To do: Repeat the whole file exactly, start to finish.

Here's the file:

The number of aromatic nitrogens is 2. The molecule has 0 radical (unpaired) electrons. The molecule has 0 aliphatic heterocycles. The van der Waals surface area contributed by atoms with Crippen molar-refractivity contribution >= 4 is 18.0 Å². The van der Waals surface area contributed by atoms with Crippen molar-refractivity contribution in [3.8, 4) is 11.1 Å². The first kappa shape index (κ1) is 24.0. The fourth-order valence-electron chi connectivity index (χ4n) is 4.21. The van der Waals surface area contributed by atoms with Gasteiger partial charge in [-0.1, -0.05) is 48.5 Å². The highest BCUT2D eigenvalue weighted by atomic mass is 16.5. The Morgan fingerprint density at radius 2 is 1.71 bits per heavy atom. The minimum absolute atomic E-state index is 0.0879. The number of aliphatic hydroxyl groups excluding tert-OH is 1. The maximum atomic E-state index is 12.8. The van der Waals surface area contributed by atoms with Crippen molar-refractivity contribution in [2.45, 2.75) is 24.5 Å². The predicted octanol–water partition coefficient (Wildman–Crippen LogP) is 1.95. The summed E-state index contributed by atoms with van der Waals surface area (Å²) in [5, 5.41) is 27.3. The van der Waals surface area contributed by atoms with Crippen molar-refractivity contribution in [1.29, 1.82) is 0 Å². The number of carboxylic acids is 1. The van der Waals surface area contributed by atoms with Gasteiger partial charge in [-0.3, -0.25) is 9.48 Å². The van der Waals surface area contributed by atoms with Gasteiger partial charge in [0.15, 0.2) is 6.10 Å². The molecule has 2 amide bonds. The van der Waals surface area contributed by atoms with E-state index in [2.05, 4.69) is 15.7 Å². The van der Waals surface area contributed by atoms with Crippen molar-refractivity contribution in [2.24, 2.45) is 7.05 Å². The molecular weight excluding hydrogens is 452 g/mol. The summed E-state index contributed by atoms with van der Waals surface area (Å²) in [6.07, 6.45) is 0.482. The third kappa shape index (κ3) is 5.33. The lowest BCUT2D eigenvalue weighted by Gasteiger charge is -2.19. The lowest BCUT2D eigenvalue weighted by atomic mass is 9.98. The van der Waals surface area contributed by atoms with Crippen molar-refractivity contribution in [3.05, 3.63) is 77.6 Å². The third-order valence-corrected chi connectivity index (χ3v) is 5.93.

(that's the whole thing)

The number of aromatic nitrogens is 2. The molecule has 0 radical (unpaired) electrons. The molecule has 0 aliphatic heterocycles. The van der Waals surface area contributed by atoms with Crippen molar-refractivity contribution >= 4 is 18.0 Å². The van der Waals surface area contributed by atoms with Crippen molar-refractivity contribution in [3.8, 4) is 11.1 Å². The first kappa shape index (κ1) is 24.0. The fourth-order valence-electron chi connectivity index (χ4n) is 4.21. The van der Waals surface area contributed by atoms with Gasteiger partial charge in [-0.1, -0.05) is 48.5 Å². The highest BCUT2D eigenvalue weighted by atomic mass is 16.5. The Morgan fingerprint density at radius 2 is 1.71 bits per heavy atom. The minimum absolute atomic E-state index is 0.0879. The number of aliphatic hydroxyl groups excluding tert-OH is 1. The maximum atomic E-state index is 12.8. The van der Waals surface area contributed by atoms with Crippen molar-refractivity contribution in [2.45, 2.75) is 24.5 Å². The predicted octanol–water partition coefficient (Wildman–Crippen LogP) is 1.95. The summed E-state index contributed by atoms with van der Waals surface area (Å²) in [5, 5.41) is 27.3. The van der Waals surface area contributed by atoms with Crippen molar-refractivity contribution in [1.29, 1.82) is 0 Å². The number of carboxylic acids is 1. The van der Waals surface area contributed by atoms with Gasteiger partial charge in [-0.3, -0.25) is 9.48 Å². The van der Waals surface area contributed by atoms with Gasteiger partial charge in [0.15, 0.2) is 6.10 Å². The molecule has 2 amide bonds. The van der Waals surface area contributed by atoms with E-state index in [2.05, 4.69) is 15.7 Å². The van der Waals surface area contributed by atoms with Crippen molar-refractivity contribution in [2.24, 2.45) is 7.05 Å². The molecular weight excluding hydrogens is 452 g/mol. The summed E-state index contributed by atoms with van der Waals surface area (Å²) in [6.07, 6.45) is 0.482. The third kappa shape index (κ3) is 5.33. The lowest BCUT2D eigenvalue weighted by Gasteiger charge is -2.19. The lowest BCUT2D eigenvalue weighted by atomic mass is 9.98. The van der Waals surface area contributed by atoms with Crippen molar-refractivity contribution in [3.05, 3.63) is 77.6 Å². The third-order valence-corrected chi connectivity index (χ3v) is 5.93.